Amanita rhacopus. a–c Basidiomes a CMMF002171(holotype), photograph by Yves Lamoureux b CMMF009640, photograph by Jacqueline Labrecque c HL016, photograph by Herman Lambert d–h Drawings of typical microscopic structures by Guy Fortin d Basidiospores e Basidia f Acrophysalides g Universal veil. h. Caulocystides. Scale bar: 3 cm (a, b), 10 µm (d, e), 20 µm (f–h).

Ecology and distribution

Solitary or scattered in stands of conifers (Abies, Picea, Pinus) mixed with Betula, on mesic to sub-mesic soil, never seen in plantations, from July to September in Québec and, according to sequences in Genbank, in all eastern North America down to Tennessee and Texas.

Etymology

The epithet rhacopus refers to the Greek ῤάκος, meaning piece of cloth and πούς, meaning foot.

Specimens examined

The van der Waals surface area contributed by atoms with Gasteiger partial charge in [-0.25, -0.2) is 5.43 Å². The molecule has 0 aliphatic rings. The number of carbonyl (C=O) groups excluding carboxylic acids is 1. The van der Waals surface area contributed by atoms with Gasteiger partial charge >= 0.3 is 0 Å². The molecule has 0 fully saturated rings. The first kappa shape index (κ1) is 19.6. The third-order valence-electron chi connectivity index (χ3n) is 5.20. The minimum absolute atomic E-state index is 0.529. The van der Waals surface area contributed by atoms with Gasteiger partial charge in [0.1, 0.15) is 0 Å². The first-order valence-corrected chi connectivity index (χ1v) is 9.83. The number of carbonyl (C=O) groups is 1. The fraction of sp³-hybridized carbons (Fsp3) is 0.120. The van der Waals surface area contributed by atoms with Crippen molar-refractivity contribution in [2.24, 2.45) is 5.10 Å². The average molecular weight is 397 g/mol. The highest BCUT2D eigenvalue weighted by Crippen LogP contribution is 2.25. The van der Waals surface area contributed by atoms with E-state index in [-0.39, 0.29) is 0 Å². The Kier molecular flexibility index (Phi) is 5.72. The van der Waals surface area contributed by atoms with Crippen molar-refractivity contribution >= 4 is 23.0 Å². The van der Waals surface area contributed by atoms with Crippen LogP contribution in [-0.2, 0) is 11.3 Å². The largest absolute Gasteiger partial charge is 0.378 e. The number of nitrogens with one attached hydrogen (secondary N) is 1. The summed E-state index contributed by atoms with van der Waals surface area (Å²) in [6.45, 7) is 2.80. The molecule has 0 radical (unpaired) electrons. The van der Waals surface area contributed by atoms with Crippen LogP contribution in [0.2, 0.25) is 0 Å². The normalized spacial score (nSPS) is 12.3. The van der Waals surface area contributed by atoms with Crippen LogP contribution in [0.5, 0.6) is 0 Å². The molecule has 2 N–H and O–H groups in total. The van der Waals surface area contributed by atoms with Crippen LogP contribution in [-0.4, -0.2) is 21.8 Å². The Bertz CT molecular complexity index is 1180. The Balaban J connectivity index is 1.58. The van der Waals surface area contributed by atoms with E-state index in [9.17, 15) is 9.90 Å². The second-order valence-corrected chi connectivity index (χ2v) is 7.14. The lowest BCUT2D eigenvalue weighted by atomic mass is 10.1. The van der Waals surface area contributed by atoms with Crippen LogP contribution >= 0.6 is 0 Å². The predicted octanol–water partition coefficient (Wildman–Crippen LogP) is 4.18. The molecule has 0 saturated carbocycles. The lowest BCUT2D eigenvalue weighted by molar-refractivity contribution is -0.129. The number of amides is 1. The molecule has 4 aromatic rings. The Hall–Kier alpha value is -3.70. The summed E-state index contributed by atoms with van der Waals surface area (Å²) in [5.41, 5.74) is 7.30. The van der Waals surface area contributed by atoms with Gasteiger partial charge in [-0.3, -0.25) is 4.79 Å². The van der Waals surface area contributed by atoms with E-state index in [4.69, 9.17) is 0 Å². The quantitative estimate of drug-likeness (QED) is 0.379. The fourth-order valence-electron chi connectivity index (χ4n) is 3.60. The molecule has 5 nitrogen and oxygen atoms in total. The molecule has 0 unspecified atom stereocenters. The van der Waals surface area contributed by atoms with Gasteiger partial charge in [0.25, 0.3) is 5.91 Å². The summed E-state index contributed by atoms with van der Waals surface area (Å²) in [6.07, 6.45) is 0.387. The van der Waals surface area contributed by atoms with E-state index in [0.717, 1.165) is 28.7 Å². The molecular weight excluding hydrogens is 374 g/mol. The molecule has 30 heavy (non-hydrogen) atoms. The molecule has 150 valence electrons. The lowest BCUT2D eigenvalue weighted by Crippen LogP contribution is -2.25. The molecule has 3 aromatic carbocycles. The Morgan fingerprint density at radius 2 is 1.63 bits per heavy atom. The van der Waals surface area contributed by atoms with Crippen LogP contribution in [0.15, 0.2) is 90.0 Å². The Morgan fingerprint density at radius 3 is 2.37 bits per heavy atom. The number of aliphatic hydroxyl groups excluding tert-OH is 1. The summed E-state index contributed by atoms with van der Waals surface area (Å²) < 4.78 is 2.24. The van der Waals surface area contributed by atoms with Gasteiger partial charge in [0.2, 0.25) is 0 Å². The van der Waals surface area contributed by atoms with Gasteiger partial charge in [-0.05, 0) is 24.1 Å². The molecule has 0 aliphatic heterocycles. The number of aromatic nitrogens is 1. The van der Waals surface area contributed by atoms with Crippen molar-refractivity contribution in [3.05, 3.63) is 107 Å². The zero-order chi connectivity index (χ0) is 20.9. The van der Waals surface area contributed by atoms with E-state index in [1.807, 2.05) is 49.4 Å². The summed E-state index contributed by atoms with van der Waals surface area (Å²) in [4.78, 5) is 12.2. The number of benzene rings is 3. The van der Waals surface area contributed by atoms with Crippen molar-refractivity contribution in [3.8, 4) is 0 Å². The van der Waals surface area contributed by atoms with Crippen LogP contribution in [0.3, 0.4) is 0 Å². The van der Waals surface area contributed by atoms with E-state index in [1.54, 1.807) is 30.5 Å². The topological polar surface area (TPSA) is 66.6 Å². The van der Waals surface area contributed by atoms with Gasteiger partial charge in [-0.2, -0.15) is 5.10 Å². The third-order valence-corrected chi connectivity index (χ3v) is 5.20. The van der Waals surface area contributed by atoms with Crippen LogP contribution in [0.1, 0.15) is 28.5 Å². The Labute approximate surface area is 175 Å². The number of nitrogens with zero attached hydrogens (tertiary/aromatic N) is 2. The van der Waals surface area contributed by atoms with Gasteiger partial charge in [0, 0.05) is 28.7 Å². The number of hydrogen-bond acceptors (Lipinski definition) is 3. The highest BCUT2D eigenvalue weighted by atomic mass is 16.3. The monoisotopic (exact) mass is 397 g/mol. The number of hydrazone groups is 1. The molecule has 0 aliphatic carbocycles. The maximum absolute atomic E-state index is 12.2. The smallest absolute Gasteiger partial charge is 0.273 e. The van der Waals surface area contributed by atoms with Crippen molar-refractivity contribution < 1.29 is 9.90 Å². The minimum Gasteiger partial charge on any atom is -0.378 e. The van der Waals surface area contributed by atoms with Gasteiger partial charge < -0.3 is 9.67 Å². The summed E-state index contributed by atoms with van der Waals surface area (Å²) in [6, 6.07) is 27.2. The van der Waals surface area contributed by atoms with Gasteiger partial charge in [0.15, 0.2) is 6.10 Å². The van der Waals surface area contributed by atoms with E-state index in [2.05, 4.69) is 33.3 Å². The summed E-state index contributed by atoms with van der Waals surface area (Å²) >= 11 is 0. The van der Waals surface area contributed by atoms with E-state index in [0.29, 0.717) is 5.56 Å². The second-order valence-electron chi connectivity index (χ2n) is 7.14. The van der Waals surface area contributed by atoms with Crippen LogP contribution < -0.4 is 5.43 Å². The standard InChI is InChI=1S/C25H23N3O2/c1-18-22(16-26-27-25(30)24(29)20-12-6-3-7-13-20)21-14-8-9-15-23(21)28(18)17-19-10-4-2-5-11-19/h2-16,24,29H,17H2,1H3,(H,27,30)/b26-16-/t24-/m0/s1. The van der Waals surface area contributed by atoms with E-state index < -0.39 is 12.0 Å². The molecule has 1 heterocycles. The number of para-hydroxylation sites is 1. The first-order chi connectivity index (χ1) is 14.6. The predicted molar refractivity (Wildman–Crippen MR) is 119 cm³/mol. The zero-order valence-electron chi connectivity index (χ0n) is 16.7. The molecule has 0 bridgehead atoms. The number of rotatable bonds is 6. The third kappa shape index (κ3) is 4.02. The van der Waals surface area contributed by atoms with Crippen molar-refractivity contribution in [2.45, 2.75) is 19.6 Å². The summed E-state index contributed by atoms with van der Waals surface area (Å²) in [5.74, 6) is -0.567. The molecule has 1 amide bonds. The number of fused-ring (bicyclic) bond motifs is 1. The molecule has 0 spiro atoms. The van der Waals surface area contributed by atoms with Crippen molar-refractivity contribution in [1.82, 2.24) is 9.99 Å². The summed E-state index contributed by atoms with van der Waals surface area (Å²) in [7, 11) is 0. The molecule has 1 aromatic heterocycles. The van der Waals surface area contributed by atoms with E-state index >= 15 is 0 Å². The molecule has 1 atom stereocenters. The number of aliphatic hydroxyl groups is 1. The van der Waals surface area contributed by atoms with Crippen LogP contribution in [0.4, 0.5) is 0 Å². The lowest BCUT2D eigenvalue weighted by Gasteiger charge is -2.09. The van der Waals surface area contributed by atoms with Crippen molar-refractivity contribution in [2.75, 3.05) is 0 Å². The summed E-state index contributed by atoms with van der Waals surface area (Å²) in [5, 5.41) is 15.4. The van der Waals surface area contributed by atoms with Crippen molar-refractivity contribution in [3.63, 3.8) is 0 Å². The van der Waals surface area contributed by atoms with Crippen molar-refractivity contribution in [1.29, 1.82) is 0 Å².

Canada, Québec: Québec, Boisé de l’aéroport, R. Labbé (RLA30465), 4 August 2007. Québec, Base de plein air La Découverte, H. Lambert (HL0787), 10 July 2010. Sainte-Catherine-de-la-Jacques-Cartier, Station touristique Duchesnay (sentier 51), H. Lambert (HL002), 7 July 2012. Lac-Beauport, H.Lambert (HL016), 12 July 2008. Québec, Château-Bigot, H. Lambert (HL049), 21 September 2014 (Genbank accession number MG734661). Québec, Base de plein air La Découverte, H. Lambert (HL022), 7 July 2013. Lac-Beauport, Lac Neigette nord, J. Labrecque (CMMF009600), 24 July 2007. Lac-Beauport, Chemin de la Chapelle, J. Labrecque (CMMF008929), 11 August 2006. Québec, Boisé de l’aéroport, R. Labbé (RLA30063), 15 July 2006. Lac-Beauport, Chemin de la Chapelle, J. Labrecque (CMMF009640), 29 July 2007 (Genbank accession number MG734662). Saint-Raymond, lac Sept-Iles, R. Lebeuf (HRL1876), 27 September 2014 (Genbank accession number MG734658). Québec, Château-Bigot, H. Lambert (HL048), 21 September 2014 (Genbank accession number MG734663). Grondines, Highway 40, Renée Lebeuf (HRL0804), 19 August 2011 (Genbank accession number MG734664). Ontario: Algonquin Provincial Park, M. Didukh and B. Dentinger (TRTC156853), 29 September 2007 (Genbank accession number MG734659).